Labor dispute • League files lawsuit, complaint vs. union.
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The NBA has drawn first blood.
Less than 24 hours after commissioner David Stern said that players' reluctance to compromise during collective bargaining agreement (CBA) negotiations was at the core of the league's ongoing lockout, the NBA filed two separate legal claims Tuesday against the National Basketball Players Association (NBPA): an unfair labor practice charge with the National Labor Relations Board (NLRB) and a lawsuit in federal district court in New York.
"These claims were filed in an effort to eliminate the use of impermissible pressure tactics by the union which are impeding the parties' ability to negotiate a new CBA," said Adam Silver, NBA deputy commissioner and chief operating officer.
The unfair labor practice charge asserts that the NBPA has made numerous threats during CBA negotiations to decertify and file an antitrust lawsuit that would challenge the NBA's legal right to a lockout. The NBPA filed a similar unfair labor practice charge with the NLRB in May.
The NBA's federal lawsuit attempts to establish that the lockout doesn't violate federal antitrust laws. If the NBPA decertifies and the union's dissolution is ruled lawful, the NBA requests that existing player contracts based around the previous CBA instantly become void and unenforceable.
NBA owners locked out players July 1. The sides met Monday for the first official bargaining session since the work stoppage began. The meeting produced little positive movement, though, and the sides are still separated by significant financial and philosophical differences despite two years of negotiations.
Gabe Feldman, Tulane law professor and director of the school's sports law program, said that the NBA's lawsuits represent a preemptive attack against the NBPA and are designed to prolong the lockout while increasing owners' bargaining leverage.
"By moving first, the NBA was able to file the case in a court that has ruled favorably for them in the past on related antitrust issues," Feldman said. "The longer the NBA can keep the lockout in place, the more economic pressure will be felt by the players."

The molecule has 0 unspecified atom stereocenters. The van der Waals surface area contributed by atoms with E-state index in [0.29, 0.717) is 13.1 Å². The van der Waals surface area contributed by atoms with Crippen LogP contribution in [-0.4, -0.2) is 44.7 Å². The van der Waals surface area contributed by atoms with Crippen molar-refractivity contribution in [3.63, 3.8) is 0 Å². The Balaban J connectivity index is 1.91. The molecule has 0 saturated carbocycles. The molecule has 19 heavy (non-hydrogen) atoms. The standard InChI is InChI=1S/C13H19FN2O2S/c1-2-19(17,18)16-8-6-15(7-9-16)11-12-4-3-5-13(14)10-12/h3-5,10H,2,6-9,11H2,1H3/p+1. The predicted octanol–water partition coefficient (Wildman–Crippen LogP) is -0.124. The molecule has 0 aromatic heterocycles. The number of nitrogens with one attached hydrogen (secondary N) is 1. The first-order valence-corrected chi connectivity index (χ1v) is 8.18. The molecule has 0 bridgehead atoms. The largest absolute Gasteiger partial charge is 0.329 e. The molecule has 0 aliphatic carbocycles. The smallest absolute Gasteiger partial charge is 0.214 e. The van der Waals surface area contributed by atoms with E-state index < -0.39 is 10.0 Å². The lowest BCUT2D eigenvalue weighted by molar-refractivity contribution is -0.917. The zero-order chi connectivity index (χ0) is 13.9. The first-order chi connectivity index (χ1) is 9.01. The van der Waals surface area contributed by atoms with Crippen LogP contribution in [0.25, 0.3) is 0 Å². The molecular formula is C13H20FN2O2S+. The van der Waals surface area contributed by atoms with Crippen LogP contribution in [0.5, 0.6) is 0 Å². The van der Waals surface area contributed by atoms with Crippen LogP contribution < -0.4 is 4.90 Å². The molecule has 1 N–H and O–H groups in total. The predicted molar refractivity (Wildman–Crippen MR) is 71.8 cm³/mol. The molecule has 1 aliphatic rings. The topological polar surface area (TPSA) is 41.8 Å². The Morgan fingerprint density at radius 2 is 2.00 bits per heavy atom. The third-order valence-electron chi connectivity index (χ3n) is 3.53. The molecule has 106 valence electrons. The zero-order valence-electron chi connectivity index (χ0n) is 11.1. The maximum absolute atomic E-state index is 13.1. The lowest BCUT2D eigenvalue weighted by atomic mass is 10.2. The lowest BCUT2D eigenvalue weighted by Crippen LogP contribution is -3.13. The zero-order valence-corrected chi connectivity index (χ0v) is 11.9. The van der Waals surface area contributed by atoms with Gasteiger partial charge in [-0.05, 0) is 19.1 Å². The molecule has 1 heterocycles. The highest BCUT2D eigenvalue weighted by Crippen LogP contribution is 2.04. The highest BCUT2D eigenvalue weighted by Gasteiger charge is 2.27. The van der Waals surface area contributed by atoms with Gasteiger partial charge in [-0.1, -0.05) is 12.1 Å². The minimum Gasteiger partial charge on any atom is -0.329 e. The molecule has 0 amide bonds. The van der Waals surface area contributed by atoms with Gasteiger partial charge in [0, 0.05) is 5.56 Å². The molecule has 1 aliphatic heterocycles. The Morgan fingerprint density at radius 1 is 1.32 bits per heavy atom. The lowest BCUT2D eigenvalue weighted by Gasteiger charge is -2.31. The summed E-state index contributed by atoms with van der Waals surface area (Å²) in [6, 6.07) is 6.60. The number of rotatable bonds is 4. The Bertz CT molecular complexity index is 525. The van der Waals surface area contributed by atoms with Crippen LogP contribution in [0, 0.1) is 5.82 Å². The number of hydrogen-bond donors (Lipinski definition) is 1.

Roger Abrams was even more direct.
"This is another regrettable turn of events which diverts attention away from the bargaining table," said Abrams, Richardson professor of law at Northeastern University.
A unified NBPA has stood its ground throughout talks that have produced little hope that the 2011-12 season will remain fully intact. Executive director Billy Hunter issued a fiery response Tuesday to the NBA's claims, referring to the filings as "litigation tactics" and vowing that the union will push for their complete dismissal.
"We urge the NBA to engage with us at the bargaining table and to use more productively the short time we have left before the 2011-12 season is seriously jeopardized," Hunter said.
The NBPA has long held decertification in its back pocket, and players could still vote to dissolve the union and file an antitrust suit against the league. However, the NBA's federal lawsuit has the potential to be a game-changer. If the NBPA suddenly dissolved and the league's move was backed by the courts, star players such as LeBron James and Kevin Durant could be up for grabs whenever a new season begins since their contracts were formed within the confines of a CBA. The outcome is unlikely. But even the possibility puts pressure on an NBPA that already lacks leverage to return to the bargaining table and make further concessions to owners who are seeking to drastically alter the league's financial and competitive systems.